Let’s start at a simple understanding of the developmental view of a person. The primary focus is on the first 28 years, divided in to four 7-year periods. In a sense, the first 28 years is the spring of a person’s life and is instrumental in preparing a person for the remainder of their life.
An interesting place to start the discussion of developmental stages, is with James Hillman’s “Soul’s Code” (1997). Hillman proposes the “Acorn Theory;” which is the idea that a person has a unique destiny, imperative or purpose.
"The Soul's Code: In Search of Character and Calling" outlines what he calls the "acorn theory" of the soul. The theory states that all people already hold the potential for the unique possibilities inside themselves, much as an acorn holds the pattern for an oak tree. The book describes how a unique, individual energy of the soul is contained within each human being, displayed throughout their lifetime and shown in their calling and life's work when it is fully actualized.
Hillman argues against the "nature and nurture" explanations of individual growth, suggesting a third kind of energy, the individual soul is responsible for much of individual character, aspiration and achievement. He also argues against other environmental and external factors as being the sole determinants of individual growth, including the parental fallacy, dominant in psychoanalysis, whereby our parents are seen as crucial in determining who we are by supplying us with genetic material, conditioning, and behavioral patterns. While acknowledging the importance of external factors in the blossoming of the seed, he argues against attributing all of human individuality, character and achievement to these factors. The book suggests reconnection with the third, superior factor, in discovering our individual nature and in determining who we are and our life's calling. https://en.wikipedia.org/wiki/James_Hillman
Hillman’s idea is that a person searches for his or her own acorn/self. Winter’s process of introspection, the search for existential meaning, discovering a seed that has germinated and taken root. This is much like Hillman’s notion of growing down or “rooting in the earth” and fits well with the metaphor of gardens of the soul.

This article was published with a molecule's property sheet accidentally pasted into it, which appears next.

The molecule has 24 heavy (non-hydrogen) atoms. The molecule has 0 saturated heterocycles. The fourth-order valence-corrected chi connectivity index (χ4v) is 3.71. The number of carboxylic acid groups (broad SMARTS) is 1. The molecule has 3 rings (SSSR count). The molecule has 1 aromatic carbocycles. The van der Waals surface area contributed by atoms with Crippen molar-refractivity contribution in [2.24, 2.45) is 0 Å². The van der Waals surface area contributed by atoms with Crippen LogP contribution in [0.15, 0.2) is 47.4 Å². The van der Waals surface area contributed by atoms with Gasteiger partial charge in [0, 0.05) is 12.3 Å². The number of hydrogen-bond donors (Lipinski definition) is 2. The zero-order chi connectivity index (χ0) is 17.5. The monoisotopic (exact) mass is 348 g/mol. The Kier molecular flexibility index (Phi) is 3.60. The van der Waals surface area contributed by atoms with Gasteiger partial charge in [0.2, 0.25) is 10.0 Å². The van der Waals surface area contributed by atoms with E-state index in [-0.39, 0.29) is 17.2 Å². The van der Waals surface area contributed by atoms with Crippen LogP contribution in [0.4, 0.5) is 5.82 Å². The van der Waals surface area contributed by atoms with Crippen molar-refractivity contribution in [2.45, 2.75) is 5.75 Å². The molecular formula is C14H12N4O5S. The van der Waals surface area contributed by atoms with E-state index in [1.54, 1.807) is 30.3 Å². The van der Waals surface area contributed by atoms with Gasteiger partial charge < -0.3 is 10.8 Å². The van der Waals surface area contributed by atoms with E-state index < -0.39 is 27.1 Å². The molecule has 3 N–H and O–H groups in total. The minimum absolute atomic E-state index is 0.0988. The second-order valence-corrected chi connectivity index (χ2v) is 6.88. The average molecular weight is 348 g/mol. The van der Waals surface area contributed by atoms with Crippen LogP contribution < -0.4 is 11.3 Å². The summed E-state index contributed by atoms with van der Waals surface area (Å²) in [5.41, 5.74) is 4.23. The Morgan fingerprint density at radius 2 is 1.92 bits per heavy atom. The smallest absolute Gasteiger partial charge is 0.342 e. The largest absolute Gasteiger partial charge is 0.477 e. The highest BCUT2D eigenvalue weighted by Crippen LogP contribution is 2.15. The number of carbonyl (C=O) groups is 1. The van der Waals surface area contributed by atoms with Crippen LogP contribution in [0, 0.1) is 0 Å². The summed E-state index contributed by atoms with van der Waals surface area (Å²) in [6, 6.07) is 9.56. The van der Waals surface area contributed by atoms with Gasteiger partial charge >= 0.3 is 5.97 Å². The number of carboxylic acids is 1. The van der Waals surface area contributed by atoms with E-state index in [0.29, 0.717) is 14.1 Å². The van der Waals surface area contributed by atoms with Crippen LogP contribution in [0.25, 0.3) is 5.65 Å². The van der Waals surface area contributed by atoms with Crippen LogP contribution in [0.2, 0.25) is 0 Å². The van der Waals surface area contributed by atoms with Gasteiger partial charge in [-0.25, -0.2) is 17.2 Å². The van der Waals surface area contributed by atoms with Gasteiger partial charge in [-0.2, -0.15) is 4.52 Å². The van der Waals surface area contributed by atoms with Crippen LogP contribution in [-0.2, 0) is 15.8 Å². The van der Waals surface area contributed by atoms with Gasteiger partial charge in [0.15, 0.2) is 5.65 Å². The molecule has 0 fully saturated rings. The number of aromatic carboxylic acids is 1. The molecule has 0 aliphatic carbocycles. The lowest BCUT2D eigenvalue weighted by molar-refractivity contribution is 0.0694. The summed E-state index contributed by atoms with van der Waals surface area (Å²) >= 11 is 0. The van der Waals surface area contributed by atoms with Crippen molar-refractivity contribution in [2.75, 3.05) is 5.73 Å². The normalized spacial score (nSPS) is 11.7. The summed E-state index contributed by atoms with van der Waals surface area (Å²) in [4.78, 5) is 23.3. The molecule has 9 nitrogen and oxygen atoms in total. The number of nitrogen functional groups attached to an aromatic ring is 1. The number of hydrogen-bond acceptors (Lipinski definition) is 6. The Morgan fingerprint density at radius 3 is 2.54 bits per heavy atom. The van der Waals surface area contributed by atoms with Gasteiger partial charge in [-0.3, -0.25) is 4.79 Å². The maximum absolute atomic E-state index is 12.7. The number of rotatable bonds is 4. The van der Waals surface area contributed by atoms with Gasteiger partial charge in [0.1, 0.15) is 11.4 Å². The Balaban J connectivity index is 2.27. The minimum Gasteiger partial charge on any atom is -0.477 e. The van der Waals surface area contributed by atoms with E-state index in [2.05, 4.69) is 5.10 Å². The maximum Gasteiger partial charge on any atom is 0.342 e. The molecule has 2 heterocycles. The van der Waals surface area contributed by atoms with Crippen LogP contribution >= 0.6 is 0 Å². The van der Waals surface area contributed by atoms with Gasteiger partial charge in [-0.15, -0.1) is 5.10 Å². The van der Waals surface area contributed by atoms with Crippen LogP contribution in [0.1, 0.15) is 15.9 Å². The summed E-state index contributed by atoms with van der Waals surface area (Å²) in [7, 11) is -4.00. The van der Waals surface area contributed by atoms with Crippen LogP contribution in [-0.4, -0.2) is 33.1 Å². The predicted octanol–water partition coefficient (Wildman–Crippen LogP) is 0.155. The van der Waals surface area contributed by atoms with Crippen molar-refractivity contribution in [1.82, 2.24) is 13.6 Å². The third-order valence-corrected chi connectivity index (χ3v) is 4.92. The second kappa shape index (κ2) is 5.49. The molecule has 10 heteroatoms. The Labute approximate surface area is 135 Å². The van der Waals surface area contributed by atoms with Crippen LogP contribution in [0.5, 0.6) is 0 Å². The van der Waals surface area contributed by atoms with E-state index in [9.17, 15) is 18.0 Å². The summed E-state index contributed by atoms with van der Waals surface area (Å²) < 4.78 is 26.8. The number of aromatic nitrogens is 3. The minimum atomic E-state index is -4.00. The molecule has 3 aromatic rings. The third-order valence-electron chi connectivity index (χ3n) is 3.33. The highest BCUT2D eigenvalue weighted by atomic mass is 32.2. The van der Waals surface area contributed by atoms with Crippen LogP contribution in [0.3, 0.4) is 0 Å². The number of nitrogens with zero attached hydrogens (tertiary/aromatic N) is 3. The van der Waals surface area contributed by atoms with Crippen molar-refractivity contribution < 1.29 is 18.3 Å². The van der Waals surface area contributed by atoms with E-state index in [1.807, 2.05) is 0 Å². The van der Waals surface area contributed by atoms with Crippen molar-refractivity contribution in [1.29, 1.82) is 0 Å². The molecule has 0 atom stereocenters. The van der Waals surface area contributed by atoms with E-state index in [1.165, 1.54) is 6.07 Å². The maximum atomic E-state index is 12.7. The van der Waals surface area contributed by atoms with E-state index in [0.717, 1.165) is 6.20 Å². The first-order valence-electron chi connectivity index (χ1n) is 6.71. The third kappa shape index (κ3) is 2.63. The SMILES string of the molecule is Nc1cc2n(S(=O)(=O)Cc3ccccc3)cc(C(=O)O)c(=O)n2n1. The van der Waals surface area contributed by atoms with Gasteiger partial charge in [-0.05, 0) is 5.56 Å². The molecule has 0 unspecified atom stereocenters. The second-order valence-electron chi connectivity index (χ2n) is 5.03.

A place to start is to ask a few important questions. By asking these questions, you start on the path or adventure in which you will discover the answers. They are simple questions but resonate deeply. The three questions are: Who am I? What is my passion or purpose? And what am I to do about it? The answers to these three questions help to orient, ground and give meaning to our growth.
An easy way to think of development is in terms of 7-year chunks of time. In each developmental stage, there is a different task to accomplish. The first three developmental stages are heavily influenced by the child’s environment. Subsequently, parents are instrumental in these first three stages of development. The child’s parental environment and climate help the child to develop the knowledge, skills, strategy and opportunities to pursue their life’s calling. When viewed over a lifetime, the parental influence is brief but critical. There are many aspects to the parent-child interactions. However, two central aspects are worth noting. First is the “relationship.” The parent’s view of their relationship to their child sets the tone or quality of the relationship. So the question is what is your primary role in the relationship to your child and helping them to discover and grow their acorn?
The second central aspect is to understand that “structure and consistency leads to predictability.” Children want to make sense of their world, to know how to participate and navigate in the world. Thus, a parent helps establishes a meaningful and structured environment. Hopefully it is a structured environment that is consistent. This helps a child to learn how to predictably respond to their environment and thus manage their own behavior. Kids may complain about structure or routine; that it is the same old thing. But they need this, because it makes their life predictable. For example, if the child’s family life and environment is chaotic and unpredictable. What will be the child’s mode of operation or their behavior? Generally, the child will respond in one of several ways. Perhaps their response is anxious, fearful or unsure. They feel like they are walking on eggshells; unsure of themselves and how to respond. Perhaps the child determines that it does not matter what they do. Sometimes it pays off and sometimes it does not. It is a gamble, so they might as well do whatever they want. The problem is if there is no structure, consistency or predictability; the environment does not support consistent feedback or learning on how to navigate effectively. That is to orient, plan and execute in a meaningful manner.
The next few posts are going to present a simple view of the developmental tasks of each stage. The primary focus will be on the first 28 years, divided in to 7-year periods.
The first 7 years are about a person establishing a core sense of them self, the world and the future. The second 7 years is about socialization and normal behavior. The third is about discovering who they are, their passions and learning about the skills to make things happen. Lastly, the 20’s are about making the commitment to yourself. It is the down and dirty; the grit of taking responsibility and ownership to make it happen.